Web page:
After releasing two albums post-rock outfit Stems are still in the process of honing their craft but with their latest release entitled Severance the band have certainly created something very impressive. At just three tracks Severance features a plethora of musical ideas all focusing around the fundamental post rock sound. Citing influences from bands such as God is an Astronaut and Explosions in the Sky, Stems clearly have a great understanding of their genre. However, on Severance the band have incorporated some new and interesting ideas to the post rock mix allowing them to stand on their own and stand out from their contemporaries.
The record opens with a lengthy track entitled Constellations which slowly draws you in with its lightly strummed guitar chords and hypnotic sounds. Just as your becoming sucked into the overbearing atmosphere the track leaps into a syncopated riff that continuously builds and ramps up tension. Culminating in a beautiful soaring melody, backed by mournful strings, before diving back into a rapturous cacophony of sounds this is just one of Severance’s musical passages that really showcases the bands obvious talent.
This masterful understanding of dynamics is certainly one of this records high points as it constantly keeps your guessing just which direction the music is going to take next. Along with this Severance also holds a key understanding of subtlety with no one instrument becoming overbearing as the band seem to flow as one cohesive unit, perfectly playing off of each other. This is encapsulated with the albums second track entitled Eclipse which features a mesmerising passage of a call and response riff between the guitar and string section complementing each other flawlessly.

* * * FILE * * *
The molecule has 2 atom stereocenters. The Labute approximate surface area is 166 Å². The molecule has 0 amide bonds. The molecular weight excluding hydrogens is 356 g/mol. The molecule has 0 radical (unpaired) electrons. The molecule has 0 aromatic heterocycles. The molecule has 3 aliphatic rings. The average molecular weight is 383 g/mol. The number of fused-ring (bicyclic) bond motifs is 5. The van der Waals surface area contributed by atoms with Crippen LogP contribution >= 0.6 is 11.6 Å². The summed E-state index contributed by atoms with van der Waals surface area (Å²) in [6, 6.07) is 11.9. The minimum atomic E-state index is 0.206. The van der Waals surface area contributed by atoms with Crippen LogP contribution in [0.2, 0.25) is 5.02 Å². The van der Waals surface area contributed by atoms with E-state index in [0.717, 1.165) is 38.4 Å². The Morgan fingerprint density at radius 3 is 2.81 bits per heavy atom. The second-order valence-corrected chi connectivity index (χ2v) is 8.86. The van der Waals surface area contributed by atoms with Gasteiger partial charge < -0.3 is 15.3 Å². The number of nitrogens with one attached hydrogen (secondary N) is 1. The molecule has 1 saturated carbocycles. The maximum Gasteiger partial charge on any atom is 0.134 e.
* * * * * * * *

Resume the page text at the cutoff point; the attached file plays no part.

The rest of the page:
Some of the songs on this album also feature a somewhat cinematic element to them as closing song Kingdom creates visions of some hugely epic fantastical adventure within its triumphant melodies. This song in particular is probably the highlight of the record as with its 15-minute run-time Stems manage to explore multiple sounds and feelings ranging from the uplifting to the melancholic and sorrowful. Kingdom also features a percussive breakdown around the halfway mark reminiscent of artists such as Tool adding yet another element into the already diverse sound. This musical diversity is also something which slightly hinders the record as occasionally you just wish the band would linger on ideas a little while longer before flittering off into another direction. Just as you find yourself lost in a particularly introspective soundscape you can be whisked off into something completely different, whilst this keeps the record exciting and unpredictable it would be nice to hear Stems really knuckle down into a mood or groove and run with it for a while. That’s not to say they don’t get this right from time to time, the build to the closing tracks crescendo is masterfully done as the mournful final melody of the record gives you time to reflect on everything you’ve just heard and experienced.
In summation Severance is a clear indication of where Stems wish to go musically, defining themselves with their own take on the post rock genre as the band stamp their mark on the scene. Anyone who considers themselves fans of that style are sure to find a lot of enjoyment in this record with its large soundscapes and subtle melodies culminating in an impressive collection of music for a band only a couple of records in.